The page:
RICHMOND, Va. (AP) — On Election Day last year, Julie Copeland, who leads a training program for Democratic women who want to run for office in Virginia, began to worry she might soon be out of a job.

"I was so thrilled to find out I was completely wrong," Copeland said in a recent interview. Her organization, Emerge Virginia, saw a 200 percent increase in applications after Donald Trump's presidential victory over Hillary Clinton. It now has 18 program participants running for the House of Delegates, where all 100 seats are up for election next week.

Emerge Virginia's trainees are among 43 female Democratic House candidates, which the state party says is its highest number ever. There are also nine Republican women and one independent running, and several women who could make history as minorities. Altogether, it's an election could make Virginia's lower chamber more accurately reflect the population it represents.

Jennifer Carroll Foy, a public defender and mother of infant twins who was among the first women to graduate from the Virginia Military Institute, said Trump's victory was part of what piqued her interest in running for the House, where delegates serve two-year terms.

But Carroll Foy, an African-American Democrat, said she was also driven by recent "anti-woman" legislation in the General Assembly, a sentiment echoed by other Democratic candidates in interviews. Among examples Carroll Foy cited was a House-passed resolution this year that would have designated Jan. 22, the day the Supreme Court handed down its decision in the landmark Roe V. Wade abortion case, as the "Day of Tears" and encouraged Virginians to fly flags at half-staff.

"When you keep poking, we're going to respond. I think that's why there's a surge of women who are now running," she said.

She's outraised her Republican opponent for the open 2nd District seat, Mike Makee, nearly three to one, according to campaign finance reports that cover through the end of September.

Virginia, which has the oldest continuous lawmaking body in the country, is particularly unrepresentative when it comes to women officeholders.

Between the House and Senate, women account for about 19 percent of lawmakers. That puts Virginia 38th among state legislatures for the proportion of women in office, according to statistics maintained by the Center for American Women and Politics at Rutgers University.

The state has never had a female governor, and no woman has been elected to statewide office since Mary Sue Terry served as attorney general in the 1990s. Republican Jill Vogel, a state senator and the Republican nominee for lieutenant governor who holds the distinction of being the first lawmaker to give birth to a child while holding office, could end that streak this year.

Heather Cordasco, a Republican hoping to unseat Democratic incumbent Mike Mullin in eastern Virginia's 93rd district, said women have a heavier lift when it comes to running for office.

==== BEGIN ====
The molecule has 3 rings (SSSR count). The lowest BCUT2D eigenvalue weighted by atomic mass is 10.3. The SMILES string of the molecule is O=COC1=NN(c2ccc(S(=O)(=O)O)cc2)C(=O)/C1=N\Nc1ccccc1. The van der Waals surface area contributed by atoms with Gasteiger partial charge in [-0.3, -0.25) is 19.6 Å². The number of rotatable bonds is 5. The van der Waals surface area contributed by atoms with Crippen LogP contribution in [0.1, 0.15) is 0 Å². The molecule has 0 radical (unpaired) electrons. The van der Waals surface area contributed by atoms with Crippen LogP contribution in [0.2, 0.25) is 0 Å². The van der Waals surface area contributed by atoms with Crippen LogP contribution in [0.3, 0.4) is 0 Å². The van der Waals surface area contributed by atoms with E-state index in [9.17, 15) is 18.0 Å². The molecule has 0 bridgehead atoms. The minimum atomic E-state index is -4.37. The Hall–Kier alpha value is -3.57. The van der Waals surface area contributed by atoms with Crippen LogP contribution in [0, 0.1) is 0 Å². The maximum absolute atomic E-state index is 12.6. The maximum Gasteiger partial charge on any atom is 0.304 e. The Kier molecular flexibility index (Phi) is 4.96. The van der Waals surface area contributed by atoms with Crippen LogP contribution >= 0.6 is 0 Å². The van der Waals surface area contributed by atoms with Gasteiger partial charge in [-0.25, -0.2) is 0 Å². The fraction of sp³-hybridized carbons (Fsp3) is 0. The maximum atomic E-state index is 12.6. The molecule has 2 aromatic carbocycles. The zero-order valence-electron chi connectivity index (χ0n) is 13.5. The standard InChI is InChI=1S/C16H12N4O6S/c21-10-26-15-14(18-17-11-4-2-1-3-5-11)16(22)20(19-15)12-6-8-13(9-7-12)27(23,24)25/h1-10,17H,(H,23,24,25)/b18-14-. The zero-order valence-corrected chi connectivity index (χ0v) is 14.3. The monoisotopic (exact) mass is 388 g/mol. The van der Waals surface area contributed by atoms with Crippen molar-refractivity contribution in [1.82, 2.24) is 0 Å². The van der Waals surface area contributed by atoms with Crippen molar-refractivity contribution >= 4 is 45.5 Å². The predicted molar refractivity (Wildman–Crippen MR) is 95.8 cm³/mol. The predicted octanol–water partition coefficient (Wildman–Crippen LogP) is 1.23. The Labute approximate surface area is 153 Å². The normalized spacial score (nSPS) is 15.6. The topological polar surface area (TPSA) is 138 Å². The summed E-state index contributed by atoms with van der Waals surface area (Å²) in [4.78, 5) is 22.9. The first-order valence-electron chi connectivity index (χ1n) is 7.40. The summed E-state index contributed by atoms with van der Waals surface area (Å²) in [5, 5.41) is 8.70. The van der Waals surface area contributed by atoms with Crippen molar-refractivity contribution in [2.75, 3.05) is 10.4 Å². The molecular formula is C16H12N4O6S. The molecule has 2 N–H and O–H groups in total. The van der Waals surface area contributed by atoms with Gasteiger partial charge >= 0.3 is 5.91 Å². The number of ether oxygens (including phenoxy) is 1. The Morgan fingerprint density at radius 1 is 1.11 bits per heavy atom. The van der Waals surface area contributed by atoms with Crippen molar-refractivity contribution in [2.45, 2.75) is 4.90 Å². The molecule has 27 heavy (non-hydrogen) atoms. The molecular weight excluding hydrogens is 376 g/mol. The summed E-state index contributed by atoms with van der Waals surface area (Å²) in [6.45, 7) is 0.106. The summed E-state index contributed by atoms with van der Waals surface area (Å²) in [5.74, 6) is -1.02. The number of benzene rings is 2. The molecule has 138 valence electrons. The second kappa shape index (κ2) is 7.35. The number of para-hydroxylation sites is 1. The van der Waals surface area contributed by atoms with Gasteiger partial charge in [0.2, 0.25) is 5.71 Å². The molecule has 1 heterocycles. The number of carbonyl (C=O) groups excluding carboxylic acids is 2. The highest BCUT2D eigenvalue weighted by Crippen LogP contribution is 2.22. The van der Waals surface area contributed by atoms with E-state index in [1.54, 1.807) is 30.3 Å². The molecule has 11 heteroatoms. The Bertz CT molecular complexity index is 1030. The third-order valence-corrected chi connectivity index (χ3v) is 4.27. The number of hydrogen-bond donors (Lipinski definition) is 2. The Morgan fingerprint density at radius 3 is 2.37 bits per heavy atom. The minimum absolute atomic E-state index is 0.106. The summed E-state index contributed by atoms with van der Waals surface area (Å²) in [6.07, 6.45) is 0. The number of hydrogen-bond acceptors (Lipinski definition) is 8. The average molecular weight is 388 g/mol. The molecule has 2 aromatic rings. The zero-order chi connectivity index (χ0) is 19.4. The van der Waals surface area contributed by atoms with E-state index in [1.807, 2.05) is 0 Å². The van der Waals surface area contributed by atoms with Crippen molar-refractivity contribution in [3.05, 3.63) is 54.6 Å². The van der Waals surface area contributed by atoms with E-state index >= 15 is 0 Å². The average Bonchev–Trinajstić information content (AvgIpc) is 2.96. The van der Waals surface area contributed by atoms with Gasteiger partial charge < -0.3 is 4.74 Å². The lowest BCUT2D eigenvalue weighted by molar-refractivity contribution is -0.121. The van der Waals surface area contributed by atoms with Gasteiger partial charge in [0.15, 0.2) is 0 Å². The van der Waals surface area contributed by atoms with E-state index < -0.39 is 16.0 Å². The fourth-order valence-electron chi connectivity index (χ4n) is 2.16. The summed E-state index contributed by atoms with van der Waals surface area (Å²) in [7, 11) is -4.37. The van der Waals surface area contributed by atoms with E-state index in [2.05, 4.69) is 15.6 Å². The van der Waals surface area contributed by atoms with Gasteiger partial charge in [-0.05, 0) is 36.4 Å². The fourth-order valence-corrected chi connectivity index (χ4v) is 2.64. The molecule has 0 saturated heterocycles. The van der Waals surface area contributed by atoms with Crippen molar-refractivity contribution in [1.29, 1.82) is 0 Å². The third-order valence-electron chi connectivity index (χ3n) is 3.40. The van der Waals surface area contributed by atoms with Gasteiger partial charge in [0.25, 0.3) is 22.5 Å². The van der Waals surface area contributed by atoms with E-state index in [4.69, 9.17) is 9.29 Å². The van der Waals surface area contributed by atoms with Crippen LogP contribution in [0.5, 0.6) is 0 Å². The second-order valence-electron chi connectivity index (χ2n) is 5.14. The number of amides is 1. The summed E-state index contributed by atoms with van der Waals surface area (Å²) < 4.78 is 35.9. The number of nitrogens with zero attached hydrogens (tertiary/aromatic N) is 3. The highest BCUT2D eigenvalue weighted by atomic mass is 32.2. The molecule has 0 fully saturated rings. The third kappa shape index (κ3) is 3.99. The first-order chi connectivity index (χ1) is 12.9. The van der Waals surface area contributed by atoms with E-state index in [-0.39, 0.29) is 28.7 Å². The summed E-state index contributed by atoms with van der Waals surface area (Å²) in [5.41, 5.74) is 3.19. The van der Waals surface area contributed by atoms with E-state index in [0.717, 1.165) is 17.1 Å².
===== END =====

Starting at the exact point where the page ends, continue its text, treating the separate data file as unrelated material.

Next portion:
Not only are they often juggling work and the lion's share of childcare responsibilities, but they have to worry about "silly things" men don't, like being judged for their appearance, she said.

"We've got to figure out in every situation, 'What am I supposed to be wearing? How am I supposed to look?'" she said.

Two years ago, Democrats had 24 women candidates. And Republicans say they haven't had as many women running since 2009, where there were 10.

Apart from sheer numbers, Election Day could bring a number of historic firsts for female candidates.

Kathy Tran, a Democrat seeking an open northern Virginia seat, would be the first Asian-American woman elected to the House of Delegates, according to the state party.

She's running against Republican Lolita Mancheno-Smoak, who along with two Democratic candidates — Elizabeth Guzman and Hala Ayala — could be the first Latina members of the House. Though the state's population is about 9 percent Hispanic, the House currently has only one Latino delegate.

Another possible first could come in northern Virginia's 13th District, where Danica Roem, a former journalist, is challenging longtime incumbent Bob Marshall. If elected, Roem would be the state's first transgender representative.

Cori Johnson, who's challenging incumbent Republican Chris Peace in a district that encompasses Hanover, New Kent and King William counties, said it's important for women to get elected so that someone who "has a chip in the game" also has a role in making decisions.

"Somebody who has never had to run out of birth control and work with their insurance company to try to get birth control can't possibly grasp the decisions that they're making when they legislate birth control. That's just one example of why it's critical to have women represented," she said.